After the economy took a nosedive in late 2008, Americans realized that it might not be a good idea to always rely on credit during emergencies and many people started stashing money away for a rainy day. This is a pretty natural reaction to a recession, and one might even argue that the bad news for the economy is a good opportunity for individuals to learn better personal finance skills.
Unfortunately, many Americans seem to have short memories. In late October, the government reported that consumer spending was up and saving was down. It was down to 3.6%, the lowest savings percentage since 2007, which was a whopping 2.6%
For those of us who are personal finance geeks, it may seem like someone else’s problem if the majority of Americans have hardly any savings. But the lack of a savings cushion—and worse, the lack of a culture of frugality and savings—affects all of us. Here’s how:
1. Eventually, we’ll have to pay for those who haven’t saved. Those workers who are not putting money away for retirement are not going to suddenly discover a pile of cash when they turn 65. They will either have to keep working into their golden years or rely on public assistance to get by. Either one of those options could cost us. In the first case, it will make it difficult for young workers to break into the workforce if many older employees can’t retire. And in the second, our society will have to bear the cost of helping out our indigent retirees.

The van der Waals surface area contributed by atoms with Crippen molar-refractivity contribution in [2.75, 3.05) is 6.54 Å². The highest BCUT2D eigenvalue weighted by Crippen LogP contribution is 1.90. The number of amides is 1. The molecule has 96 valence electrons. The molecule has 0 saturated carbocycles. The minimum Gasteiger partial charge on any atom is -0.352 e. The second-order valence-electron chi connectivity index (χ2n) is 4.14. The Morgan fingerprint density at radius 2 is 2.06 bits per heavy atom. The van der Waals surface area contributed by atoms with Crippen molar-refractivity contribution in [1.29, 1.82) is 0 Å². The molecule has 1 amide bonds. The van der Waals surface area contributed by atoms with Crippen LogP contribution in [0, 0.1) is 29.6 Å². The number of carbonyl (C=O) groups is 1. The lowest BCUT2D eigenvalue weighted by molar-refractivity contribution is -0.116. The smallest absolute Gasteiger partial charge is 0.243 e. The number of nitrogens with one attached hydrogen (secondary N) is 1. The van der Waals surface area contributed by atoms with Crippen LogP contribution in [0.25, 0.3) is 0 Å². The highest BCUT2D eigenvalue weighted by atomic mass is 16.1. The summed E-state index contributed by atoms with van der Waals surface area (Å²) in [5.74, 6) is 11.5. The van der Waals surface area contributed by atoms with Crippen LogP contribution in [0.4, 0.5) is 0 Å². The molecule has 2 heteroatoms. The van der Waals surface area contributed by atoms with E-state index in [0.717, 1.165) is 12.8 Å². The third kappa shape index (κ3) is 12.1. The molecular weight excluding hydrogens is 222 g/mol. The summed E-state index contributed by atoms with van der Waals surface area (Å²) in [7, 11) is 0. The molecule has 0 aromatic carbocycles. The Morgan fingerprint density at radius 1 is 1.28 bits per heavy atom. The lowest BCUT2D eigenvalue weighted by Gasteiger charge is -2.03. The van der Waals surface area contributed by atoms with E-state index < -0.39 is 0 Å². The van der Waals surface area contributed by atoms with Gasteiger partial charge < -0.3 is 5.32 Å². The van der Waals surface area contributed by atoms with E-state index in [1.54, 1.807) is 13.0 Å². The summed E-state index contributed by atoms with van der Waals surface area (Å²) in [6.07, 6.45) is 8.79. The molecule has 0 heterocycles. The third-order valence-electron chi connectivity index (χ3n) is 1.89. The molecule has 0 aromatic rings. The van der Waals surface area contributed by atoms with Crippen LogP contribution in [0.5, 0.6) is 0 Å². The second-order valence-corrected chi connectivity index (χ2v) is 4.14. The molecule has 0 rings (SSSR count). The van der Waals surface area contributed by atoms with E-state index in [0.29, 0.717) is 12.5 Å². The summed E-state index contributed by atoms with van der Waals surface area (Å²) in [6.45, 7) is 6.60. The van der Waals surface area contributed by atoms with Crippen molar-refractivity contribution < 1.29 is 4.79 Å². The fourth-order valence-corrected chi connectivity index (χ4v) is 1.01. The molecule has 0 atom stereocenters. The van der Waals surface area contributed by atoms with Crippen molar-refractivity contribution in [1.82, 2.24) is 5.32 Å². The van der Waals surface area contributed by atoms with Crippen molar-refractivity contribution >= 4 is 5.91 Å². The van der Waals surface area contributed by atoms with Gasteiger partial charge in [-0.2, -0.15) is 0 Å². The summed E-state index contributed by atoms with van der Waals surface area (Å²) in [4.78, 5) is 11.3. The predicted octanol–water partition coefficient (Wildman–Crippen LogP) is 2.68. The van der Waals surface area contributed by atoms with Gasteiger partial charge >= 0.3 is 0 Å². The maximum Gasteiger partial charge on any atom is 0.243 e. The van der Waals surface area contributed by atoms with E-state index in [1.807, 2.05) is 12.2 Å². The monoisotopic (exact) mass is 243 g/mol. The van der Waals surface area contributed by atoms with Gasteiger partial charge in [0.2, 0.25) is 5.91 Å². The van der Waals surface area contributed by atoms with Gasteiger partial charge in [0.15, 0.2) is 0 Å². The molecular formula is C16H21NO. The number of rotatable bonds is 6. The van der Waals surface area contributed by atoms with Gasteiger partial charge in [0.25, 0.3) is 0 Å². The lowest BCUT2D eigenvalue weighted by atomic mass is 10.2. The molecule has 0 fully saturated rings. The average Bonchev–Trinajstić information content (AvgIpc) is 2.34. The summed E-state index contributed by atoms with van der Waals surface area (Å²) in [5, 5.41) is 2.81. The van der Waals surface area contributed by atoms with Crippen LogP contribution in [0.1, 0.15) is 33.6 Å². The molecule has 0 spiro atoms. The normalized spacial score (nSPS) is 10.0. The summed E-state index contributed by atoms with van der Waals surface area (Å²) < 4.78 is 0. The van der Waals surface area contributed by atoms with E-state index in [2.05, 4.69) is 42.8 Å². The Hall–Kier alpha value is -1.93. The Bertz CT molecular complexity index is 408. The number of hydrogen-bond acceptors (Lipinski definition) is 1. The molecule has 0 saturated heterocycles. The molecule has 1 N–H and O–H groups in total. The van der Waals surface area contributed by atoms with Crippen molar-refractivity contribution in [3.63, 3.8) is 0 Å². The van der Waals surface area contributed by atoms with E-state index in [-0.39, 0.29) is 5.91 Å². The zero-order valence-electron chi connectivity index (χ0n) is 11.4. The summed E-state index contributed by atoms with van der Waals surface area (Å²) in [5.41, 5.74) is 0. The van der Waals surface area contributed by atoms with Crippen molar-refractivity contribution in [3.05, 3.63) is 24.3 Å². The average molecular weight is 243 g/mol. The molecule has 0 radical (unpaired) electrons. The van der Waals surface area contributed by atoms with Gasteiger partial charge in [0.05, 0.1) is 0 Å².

2. The spending culture can affect savers. We see this happen all the time—where thrifty or frugal individuals find themselves tempted to spend because our culture is always telling us to buy. We surrounded by messages of consumption, and savers have to buck that trend. But it doesn’t have to be that way.
For a short time, it seemed like saving, clipping coupons, and recycling and reusing items were getting to be chic in the broader culture. Unfortunately, it doesn’t seem as if those trends are necessarily here to stay.
3. A credit-based society is more vulnerable to recessions. Just look at what has happened in the past few years. If the majority of Americans had a healthy emergency fund stashed away, there would have been far fewer foreclosures and a healthier economy. But credit allows hundreds of thousands of individuals to live beyond their means, meaning the house of cards can fall at any moment.
The question is what we can do in order to help turn the tide of savings in America. The first step is to be a good saver yourself. Just by providing a good example, you let the people around you see that there is a different way to live.
Finally, don’t be afraid to talk to others about saving money. Talking about money is often considered taboo, and you obviously don’t want to be rude by asking people how much they have saved. But if you see friends or family members who are struggling, offer to help. Pass along interesting blog posts and articles that you read. Make your little corner of American culture one that rewards saving instead of one that rewards spending. Wouldn’t you rather pitch in by doing that than by paying to rescue those who made bad decisions?